Benchmarks: David Johnson — From humble beginnings to weaving with ease
“Don’t worry!” James Krenov said to us on our first day at school at College of the Redwoods, now the Krenov School—but worry I did. Imposter’s syndrome was setting in as I had only been woodworking for about a year as of that fall day. I decided then and there to keep my head down and stay quiet lest anyone find out.
I came from a family of mechanics, farmers, and welders. Fine woodworking was a mystery to me. Just beginning seemed so daunting. I was fascinated by the techniques, history, material, and of course, the tools. I got books 1 and 2 of Tage Frid Teaches Woodworking, and with his informal writing style and multiple methods to achieve the same result, the walls preventing my start came down. Patrick Stafford, a former CR student and instructor, encouraged me to read James Krenov’s A Cabinetmaker’s Notebook. Patrick became my first teacher, and with his help, my progress accelerated quickly. As well as that, I read every issue of Fine Woodworking cover to cover along the way, finding that the magazine represented current happenings in the woodworking community.
The first person I saw weave a seat was a fellow student, Mark Edmundson, who was building his beautiful, Scandinavian-inspired bench. By recommending the book available at the time on seat weaving, he pointed me in the direction that led where I am today. His article on the build and weave of the bench is a must read for anyone interested in woven chairs.
I’ve read plenty of technical articles—even the ones that aren’t relevant to the designs I’d like to make—but my favorites are the profiles of the makers. Shortly after graduating, I was happy to read Hank Gilpin’s article about being a student of Tage Frid, an early contributing editor for the magazine. Gilpin confirmed Tage’s practicality and sharp wit that came through in his writing.
Recently on a sleepless night I found an old article by the designer and author, Per Mollerup, which covered a show in Copenhagen in 1978 featuring many Danish Modern designers. Alongside this show was an exhibit of Krenov’s work at the time. Krenov’s design and building methods were vastly different than the designer-led furniture we connect to Denmark from the midcentury era. Krenov was very much a part of the Scandinavian canon and having his work shown in proximity to the likes of Hans Wegner strengthens his links to it.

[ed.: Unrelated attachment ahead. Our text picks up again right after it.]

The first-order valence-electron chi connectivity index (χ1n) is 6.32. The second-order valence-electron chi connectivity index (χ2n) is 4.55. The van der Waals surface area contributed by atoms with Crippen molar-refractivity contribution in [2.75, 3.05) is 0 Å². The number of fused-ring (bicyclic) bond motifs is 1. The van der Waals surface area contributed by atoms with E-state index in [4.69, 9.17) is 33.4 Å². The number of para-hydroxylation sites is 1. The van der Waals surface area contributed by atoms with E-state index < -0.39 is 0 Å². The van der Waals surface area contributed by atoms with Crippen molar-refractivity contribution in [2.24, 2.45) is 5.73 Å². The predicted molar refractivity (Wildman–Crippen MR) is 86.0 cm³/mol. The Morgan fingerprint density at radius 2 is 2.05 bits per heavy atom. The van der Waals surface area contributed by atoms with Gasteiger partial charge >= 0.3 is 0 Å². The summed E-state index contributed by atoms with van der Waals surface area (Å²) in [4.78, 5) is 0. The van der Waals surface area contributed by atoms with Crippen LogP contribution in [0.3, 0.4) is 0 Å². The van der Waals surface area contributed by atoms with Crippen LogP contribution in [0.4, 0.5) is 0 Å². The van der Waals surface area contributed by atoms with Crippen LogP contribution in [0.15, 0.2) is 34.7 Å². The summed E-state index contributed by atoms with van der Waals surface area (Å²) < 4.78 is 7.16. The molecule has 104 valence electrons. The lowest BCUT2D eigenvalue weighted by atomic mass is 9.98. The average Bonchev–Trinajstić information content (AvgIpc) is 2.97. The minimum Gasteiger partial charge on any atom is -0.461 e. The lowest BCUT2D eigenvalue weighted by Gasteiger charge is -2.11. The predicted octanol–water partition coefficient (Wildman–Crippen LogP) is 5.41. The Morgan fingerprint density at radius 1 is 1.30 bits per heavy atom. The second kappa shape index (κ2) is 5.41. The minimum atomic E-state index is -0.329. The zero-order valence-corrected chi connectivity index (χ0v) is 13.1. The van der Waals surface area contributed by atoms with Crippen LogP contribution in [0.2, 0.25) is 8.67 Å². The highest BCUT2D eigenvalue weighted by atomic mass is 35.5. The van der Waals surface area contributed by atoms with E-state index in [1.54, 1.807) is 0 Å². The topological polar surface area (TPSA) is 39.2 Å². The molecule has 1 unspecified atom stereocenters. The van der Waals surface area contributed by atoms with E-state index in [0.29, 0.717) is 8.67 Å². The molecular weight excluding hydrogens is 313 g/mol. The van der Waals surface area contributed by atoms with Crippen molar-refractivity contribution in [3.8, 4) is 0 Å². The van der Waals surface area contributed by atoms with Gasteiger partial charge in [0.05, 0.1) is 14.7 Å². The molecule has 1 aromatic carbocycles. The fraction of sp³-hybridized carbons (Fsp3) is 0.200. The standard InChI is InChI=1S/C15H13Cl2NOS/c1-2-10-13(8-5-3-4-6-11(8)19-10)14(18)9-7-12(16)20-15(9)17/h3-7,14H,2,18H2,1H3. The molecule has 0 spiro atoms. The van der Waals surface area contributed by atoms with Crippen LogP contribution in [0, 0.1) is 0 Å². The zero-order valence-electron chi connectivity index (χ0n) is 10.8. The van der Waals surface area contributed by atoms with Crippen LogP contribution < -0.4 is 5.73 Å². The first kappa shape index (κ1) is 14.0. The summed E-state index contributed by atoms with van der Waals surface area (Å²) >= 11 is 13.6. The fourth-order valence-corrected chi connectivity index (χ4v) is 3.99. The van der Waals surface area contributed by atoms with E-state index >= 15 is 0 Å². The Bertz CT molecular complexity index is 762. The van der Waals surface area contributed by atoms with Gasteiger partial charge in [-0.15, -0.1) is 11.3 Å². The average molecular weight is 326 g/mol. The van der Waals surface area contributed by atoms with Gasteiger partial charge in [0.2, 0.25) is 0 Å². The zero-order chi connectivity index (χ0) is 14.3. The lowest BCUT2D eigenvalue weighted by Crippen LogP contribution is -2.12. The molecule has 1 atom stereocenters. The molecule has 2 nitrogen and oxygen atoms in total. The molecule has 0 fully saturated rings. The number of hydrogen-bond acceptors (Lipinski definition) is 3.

Before I open any new issue, I scan the front and then flip the magazine to the back cover. Surely, I’m not alone in this habit. The back cover consistently profiles the best and most interesting work being done today. Heidi Earnshaw’s dresser on the back cover is a masterpiece. Some of our most interesting work is hidden from view in the finished pieces, but Earnshaw’s cabinet forgoes the embellishments and makes the mechanics of the piece a design element.
I’m humbled to have contributed to Fine Woodworking and will continue to keep the same enthusiasm I had on that first day of school. I hope in this new year you’ll be able to weave in more shop time.
A Modern Bench
This Scandinavian-inspired bench features straightforward joints, graceful curves, and a woven cord seat.
A former student of Tage Frid describes the extraordinary experience of being taught by the Danish master
A 1978 exhibit features James Krenov and other Copenhagen cabinetmakers.
A Love of the Craft, Exposed
Heidi Earnshaw’s white oak seven-drawer dresser is based directly on the 18th-century French semainier form, which had one drawer for each day of the week.
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